It was said that the wife knew about the child also. If she hadn’t known early on, she would later know because of the child. For by the time she was approaching womanhood, this child, as it is with so many children in modern life who are fathered by men their mothers are not married to, decided to take her father’s name. This decision, because it is a well-known name in the world, drew predictable attention both in society and in the press.

How the public revelation affected the wife was known to very few. However, it was when this happened that the wife privately decided to do something that would seem very uncharacteristic of her esteemed behavior. The time had come. For what she wasn’t certain, for she decided to meet the child. She also decided to meet the child (now a young woman) all the while concealing from her, who she was.

How she was able to arrange this unbeknownst to all the other principals is not known. But there came a time, a day, at a restaurant where the young woman often went to lunch. And on this particular day, it so happened that when the young woman was lunching there, seated at the table next to her on the banquette was … The Wife.

She was now, as it would happen, living the final years of her life, and never a beauty, never fashionably stylish, she was now adorned with the inconspicuousness of age, as it looks to very young eyes.

So when the two met, as they did so “accidentally,” the young girl on the banquette saw only the kind face of a great lady. And so the charming young gazelle, the doe, could not have perceived or imagined in her wildest thoughts the guile awaiting her.

The two women side by side became engaged in conversation, in which the older woman inquired after the younger, flattering her with her “interest.” And where did she live? And where had she studied, and who was her father?

The young woman told her.

“Oh, a great name!” the old woman appeared impressed on hearing. An important man, the old woman, pretending continued. And who, she asked, was her mother?

The young woman explained that she was brought up with her mother’s name but had recently decided to take the name of her father whom she knew and adored.

The old woman listened attentively then asked the young woman if her mother and father would ever marry.

“Oh, no.” Her father, she explained to the old woman, was still married to his wife.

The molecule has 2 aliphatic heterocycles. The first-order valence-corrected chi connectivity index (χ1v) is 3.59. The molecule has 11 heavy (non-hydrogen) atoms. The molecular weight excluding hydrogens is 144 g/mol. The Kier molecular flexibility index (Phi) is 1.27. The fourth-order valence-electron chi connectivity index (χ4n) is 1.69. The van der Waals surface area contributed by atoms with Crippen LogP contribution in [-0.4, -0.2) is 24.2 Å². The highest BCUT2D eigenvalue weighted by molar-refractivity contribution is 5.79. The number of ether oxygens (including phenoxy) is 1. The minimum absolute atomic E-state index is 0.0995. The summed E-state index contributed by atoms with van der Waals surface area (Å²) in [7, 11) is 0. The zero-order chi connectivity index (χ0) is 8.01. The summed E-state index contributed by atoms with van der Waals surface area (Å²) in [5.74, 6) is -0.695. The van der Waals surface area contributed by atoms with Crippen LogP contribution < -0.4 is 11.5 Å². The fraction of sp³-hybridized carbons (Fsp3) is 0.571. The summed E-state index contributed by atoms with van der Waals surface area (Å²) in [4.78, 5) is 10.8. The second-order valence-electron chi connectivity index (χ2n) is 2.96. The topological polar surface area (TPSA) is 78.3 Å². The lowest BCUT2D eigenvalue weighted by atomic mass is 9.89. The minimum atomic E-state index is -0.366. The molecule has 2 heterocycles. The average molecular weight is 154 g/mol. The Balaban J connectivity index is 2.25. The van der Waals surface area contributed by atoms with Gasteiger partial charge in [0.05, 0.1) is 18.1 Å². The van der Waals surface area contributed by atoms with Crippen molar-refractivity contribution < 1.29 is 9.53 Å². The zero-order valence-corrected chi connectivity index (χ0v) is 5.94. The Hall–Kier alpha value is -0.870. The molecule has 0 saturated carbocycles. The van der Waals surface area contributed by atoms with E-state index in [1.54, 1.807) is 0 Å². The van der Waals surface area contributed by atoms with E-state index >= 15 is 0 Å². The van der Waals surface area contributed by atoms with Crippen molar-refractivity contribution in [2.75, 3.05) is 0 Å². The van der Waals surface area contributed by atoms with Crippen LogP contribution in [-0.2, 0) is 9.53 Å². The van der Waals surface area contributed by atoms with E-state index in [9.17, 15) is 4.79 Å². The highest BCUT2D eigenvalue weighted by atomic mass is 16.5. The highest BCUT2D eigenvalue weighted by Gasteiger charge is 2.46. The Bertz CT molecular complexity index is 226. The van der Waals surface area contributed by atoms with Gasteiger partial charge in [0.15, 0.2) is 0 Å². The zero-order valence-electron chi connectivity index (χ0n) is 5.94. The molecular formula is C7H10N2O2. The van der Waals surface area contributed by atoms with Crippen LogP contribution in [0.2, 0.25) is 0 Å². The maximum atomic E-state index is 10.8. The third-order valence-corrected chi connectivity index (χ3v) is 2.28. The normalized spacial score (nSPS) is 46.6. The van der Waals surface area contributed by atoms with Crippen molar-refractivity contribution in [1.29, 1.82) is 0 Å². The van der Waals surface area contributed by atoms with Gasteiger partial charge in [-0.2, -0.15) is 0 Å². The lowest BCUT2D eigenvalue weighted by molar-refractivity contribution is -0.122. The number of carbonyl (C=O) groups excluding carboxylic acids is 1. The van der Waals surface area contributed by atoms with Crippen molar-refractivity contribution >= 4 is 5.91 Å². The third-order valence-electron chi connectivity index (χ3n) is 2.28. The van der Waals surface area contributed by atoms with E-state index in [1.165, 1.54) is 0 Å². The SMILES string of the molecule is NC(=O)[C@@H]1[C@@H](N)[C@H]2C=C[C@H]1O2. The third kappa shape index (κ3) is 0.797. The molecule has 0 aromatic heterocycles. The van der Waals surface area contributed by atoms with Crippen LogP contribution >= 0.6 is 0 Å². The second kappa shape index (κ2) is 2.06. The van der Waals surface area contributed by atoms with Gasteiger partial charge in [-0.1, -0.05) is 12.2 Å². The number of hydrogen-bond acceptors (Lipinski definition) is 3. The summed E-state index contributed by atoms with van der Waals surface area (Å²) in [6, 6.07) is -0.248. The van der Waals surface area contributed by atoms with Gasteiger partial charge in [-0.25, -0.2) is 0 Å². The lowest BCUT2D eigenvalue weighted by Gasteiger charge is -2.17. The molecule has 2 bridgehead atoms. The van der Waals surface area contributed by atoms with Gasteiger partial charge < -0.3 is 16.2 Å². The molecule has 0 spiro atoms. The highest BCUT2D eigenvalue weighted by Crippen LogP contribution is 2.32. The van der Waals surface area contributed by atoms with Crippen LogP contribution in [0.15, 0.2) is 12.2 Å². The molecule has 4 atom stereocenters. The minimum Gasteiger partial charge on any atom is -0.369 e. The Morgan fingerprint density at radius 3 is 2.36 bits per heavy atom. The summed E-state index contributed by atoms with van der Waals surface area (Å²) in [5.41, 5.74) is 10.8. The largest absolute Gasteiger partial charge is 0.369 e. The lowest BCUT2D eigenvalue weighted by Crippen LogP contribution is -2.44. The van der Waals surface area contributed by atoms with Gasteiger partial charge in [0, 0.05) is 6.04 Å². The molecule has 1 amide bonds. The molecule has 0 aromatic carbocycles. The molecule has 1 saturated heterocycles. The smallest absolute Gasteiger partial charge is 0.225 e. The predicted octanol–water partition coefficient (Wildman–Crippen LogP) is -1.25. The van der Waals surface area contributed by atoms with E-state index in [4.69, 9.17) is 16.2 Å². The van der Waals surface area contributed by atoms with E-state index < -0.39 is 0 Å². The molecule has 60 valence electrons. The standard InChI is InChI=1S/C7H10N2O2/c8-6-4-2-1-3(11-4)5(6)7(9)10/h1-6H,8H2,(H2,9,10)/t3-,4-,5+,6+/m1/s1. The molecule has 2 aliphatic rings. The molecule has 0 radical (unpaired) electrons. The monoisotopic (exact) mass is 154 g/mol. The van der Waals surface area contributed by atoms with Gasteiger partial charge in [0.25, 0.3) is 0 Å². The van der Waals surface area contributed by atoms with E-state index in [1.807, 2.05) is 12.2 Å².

“And do you still see your father?” The old woman asked.

“Every week he comes to lunch with me and my mother,” was the reply.

The old woman continued: “then he must love you and your mother very much.”

“Oh, he does, he does.”

“And it must be very difficult for your mother that you can’t always be together.”

“Oh, it is, it is.”

“He must love you very much,” she reiterated.

“Oh, he does, he does.”

Then the next time the mother, father, daughter lunched together, the old woman suggested that she ask her father a question. “You must ask him something which your mother must have always wanted to ask but never could for many many reasons. You must ask him: “‘If you love Mother so much, why won’t you marry her?’”

And so the time came for the young woman, remembering the advice of the kind old woman she met in the restaurant. One day the young woman was lunching at home with her mother and her father, both of whom she adored, and both of whom adored her. And during the luncheon and the pleasure of the company, the young woman asked her father: “Father, if you love Mother as you say, why don’t you marry her?”

“Why don’t you marry Mother?”

Whereupon the father, suddenly speechless, looked startled and then disturbed in his environment. He slowly backed his chair from the table, slowly rose from his chair, then slowly backed himself away from the table, still without a word. And then he turned and left. Never to return or to speak to his daughter and his mistress for the rest of his wife’s life.